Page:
What I like so much about Mr. Pfau is his credibility. He is a highly qualified financial planner and academic at The American College.
Financial advisors are generally fee-based, not commission-based, like I am. Because he does not make commission from his advice, some may consider him to be more credible than agents who sell long-term care insurance (LTCi).
In his January 19, 2016 Forbes column titled, “Potential Concerns and Risks of Traditional LTCi” Mr. Pfau describes the history of long-term care insurance and the mistakes made with this product in the past.
Since he is not an LTCi specialist, I can’t fault him too much for not quite “getting the whole story” on what causes and caused past LTCi rate hikes.
An example is this “bait and switch” accusation, which is wrong: “Buying based on who offers the cheapest price is risky, since the company may be seeking upfront sales with the intention of increasing premiums later.” It’s more complicated than this. Carriers are not interested in making lots of sales now and suffering unhappy clients, bad public relations, and reduced sales later. This has never been their strategy.
With an average LTCi buying age of 57 and an average claim age 25 or more years later, plus ever changing mortality rates and demographics, no prior experience to go on, and required reserves earning unusually low interest rates for longer than anyone could have imagined, how could the earliest LTCi carriers realize that their assumptions would be so far off that significant rate increases could not be avoided?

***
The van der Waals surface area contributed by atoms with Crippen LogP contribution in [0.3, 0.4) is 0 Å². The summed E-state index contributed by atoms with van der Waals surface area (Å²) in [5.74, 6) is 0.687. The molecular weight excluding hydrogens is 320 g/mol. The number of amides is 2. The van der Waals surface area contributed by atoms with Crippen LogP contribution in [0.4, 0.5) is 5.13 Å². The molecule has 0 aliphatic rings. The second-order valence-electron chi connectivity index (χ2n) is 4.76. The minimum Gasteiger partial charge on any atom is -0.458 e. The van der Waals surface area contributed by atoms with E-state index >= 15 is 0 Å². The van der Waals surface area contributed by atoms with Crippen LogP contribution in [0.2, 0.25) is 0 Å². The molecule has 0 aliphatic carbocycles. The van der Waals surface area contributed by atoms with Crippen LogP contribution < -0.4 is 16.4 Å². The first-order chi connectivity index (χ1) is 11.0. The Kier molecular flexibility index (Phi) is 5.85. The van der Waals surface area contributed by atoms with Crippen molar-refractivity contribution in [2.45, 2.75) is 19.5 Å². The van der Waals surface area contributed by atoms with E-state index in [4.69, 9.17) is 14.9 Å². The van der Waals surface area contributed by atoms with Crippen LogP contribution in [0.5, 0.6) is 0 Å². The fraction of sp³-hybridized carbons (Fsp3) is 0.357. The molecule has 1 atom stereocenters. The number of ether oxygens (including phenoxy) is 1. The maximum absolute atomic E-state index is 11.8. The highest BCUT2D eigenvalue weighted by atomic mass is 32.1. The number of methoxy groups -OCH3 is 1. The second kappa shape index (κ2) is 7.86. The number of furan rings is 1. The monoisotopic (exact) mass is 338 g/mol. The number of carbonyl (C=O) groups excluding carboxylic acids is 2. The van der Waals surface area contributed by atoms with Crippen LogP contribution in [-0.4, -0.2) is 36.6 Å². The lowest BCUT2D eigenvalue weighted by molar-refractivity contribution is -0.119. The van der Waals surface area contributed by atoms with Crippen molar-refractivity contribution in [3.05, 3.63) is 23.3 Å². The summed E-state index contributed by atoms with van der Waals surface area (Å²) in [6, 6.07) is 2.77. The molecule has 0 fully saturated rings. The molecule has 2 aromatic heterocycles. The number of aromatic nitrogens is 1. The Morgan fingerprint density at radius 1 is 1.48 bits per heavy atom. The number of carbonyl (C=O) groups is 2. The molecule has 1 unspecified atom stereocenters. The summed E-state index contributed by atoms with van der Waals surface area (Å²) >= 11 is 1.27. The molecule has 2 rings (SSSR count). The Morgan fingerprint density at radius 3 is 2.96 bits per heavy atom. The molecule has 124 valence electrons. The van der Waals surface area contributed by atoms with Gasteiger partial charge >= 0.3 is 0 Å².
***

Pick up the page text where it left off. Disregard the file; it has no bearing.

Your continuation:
Mr. Pfau does correctly state that today’s LTCi products are expected to have very stable rates.
He also correctly describes the public’s resistance to buying LTCi. He gives some good reasons but fails to point out the #1 reason people don’t buy LTCi: DENIAL! To be fair, however, he has mentioned denial in his prior columns.
Mr. Pfau does mention people sometimes lapse their LTCi shortly before they need to use it, due to cognitive decline. This doesn’t happen often, but I have seen and dealt with it, and it is highly upsetting. It is also highly avoidable. By and large, LTCi policies have very low lapse rates. The study Mr. Pfau refers to giving high lapse rates has been refuted.
It is up to policyholders to plan for the high odds of mental incapacity by appointing and empowering, not arguing with, trusted individuals to act on their behalf. I have learned that one of the earliest and most subtle indicators of mild cognitive impairment is making bad business decisions. Such bad decisions often go unnoticed, again, due to denial by the policyholder and family members.
Today’s LTCi policies, thankfully, have stronger protection against unintentional lapses.